Horizontal Learning within High Medieval Religious Communities
Brussels, September 1st and 2nd, 2016
This conference will center on the medieval practices of learning within a community, understood as a body of people who practice communal living and share an understanding of what binds them together, even though this understanding is constantly being renegotiated. Our aim is to focus on the ways in which co-habiting peers learned from one another. This “horizontal learning” has received much less attention than the vertical master/student approach, and yet it emerges as an important part of the learning experience, especially as we are interested in “learning” in a broad sense: not only acquiring factual knowledge or skills, but also developing ideas and beliefs and adapting to behavioral patterns. In short, everything that could make a monk a better and more efficient member of the community.
Whereas other projects thematize the institutional history of learning, the transmission of propositional knowledge in formalized educational contexts, or the importance of networks of learning, this project distinguishes itself through its focus on day-to-day interactions by community members.
Our starting point is the investigation of communal learning in the practices of high medieval religious communities. Progressing beyond the old view that they were closed, homogeneous, and fairly stable social groups, we intend to approach these communities as the product of a continuous process of education and integration of new members. Contributions will investigate the way in which inter-personal exchanges of knowledge between peers concretely functioned, and what this teaches us about medieval learning within the context of a community.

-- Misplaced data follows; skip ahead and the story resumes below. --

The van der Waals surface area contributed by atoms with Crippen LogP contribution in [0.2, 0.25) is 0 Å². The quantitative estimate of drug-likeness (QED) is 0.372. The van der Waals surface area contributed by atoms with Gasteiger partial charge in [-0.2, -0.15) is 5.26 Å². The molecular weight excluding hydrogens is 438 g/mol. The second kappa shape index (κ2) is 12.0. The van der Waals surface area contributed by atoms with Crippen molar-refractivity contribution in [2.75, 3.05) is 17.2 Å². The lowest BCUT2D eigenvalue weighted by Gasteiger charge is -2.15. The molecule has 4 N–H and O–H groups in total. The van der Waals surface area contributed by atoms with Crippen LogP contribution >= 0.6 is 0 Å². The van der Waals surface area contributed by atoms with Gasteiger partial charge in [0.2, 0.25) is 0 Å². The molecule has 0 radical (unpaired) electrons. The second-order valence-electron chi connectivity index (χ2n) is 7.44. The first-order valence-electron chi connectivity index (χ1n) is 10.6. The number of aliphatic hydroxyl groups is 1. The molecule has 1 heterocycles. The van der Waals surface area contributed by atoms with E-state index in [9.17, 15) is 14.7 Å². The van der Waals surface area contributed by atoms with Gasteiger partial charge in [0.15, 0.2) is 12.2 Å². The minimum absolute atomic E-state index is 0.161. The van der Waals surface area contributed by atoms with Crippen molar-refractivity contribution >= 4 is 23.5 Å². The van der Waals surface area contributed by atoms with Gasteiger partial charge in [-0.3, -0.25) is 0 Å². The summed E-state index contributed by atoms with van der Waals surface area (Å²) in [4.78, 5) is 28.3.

The organizers invite proposals for both case studies and theoretical reflections on the subject. Proposals should be submitted to horizontal.learning@UGent.be by February 1th, 2016, and should consist of a title, a 400-word abstract and a CV.
- Ghent University (UGent)
- Research Unit ‘Religion and Society in the Early and Central Middle Ages’ (UGent)
- FWO Research Foundation – Flanders (FWO)
- The Henri Pirenne Institute for Medieval Studies
- Royal Flemish Academy of Belgium for Science and the Arts
- Lectio. Leuven Centre for the Study of the Transmission of Texts and Ideas in Antiquity, the Middle Ages and the Renaissance
- Steven Vanderputten (UGent, BE)
- Tjamke Snijders (UGent, BE)
- Micol Long (UGent, BE)
- Mia Münster-Swendsen (Roskilde Universitet, DK)
- Veerle Fraeters (Universiteit Antwerpen, BE)
- Brigitte Meijns (KU Leuven, BE)
- John van Engen (University of Notre Dame, USA)
- Gert Melville (Research Centre for the Comparative History of Religious Orders, Dresden, DE)
- Nicole Beriou (Institut de recherche et d’histoire des textes)
- Enrico Artifoni (University of Turin, Italy)
- Mette Birkedal Bruun (University of Copenhagen, DK).
- Elisabeth van Houts (Emmanuel College, Cambridge, UK)
- Mary Garrison (University of York, UK)
- Elisabeth Tyler (University of York, UK)
- Stephen Jaeger (University of Illinois, USA)
- Nicolangelo D’Acunto (Università Cattolica del Sacro Cuore, IT)
- Jay Diehl (Long Island University, USA)
- Mia Munster-Swendsen (Roskilde Universitet, DK)
- Marc Saurette (Carleton University, CA)
- Cédric Giraud (École des hautes études en sciences sociales, FR)
- Neslihan Şenocak (Columbia University, USA)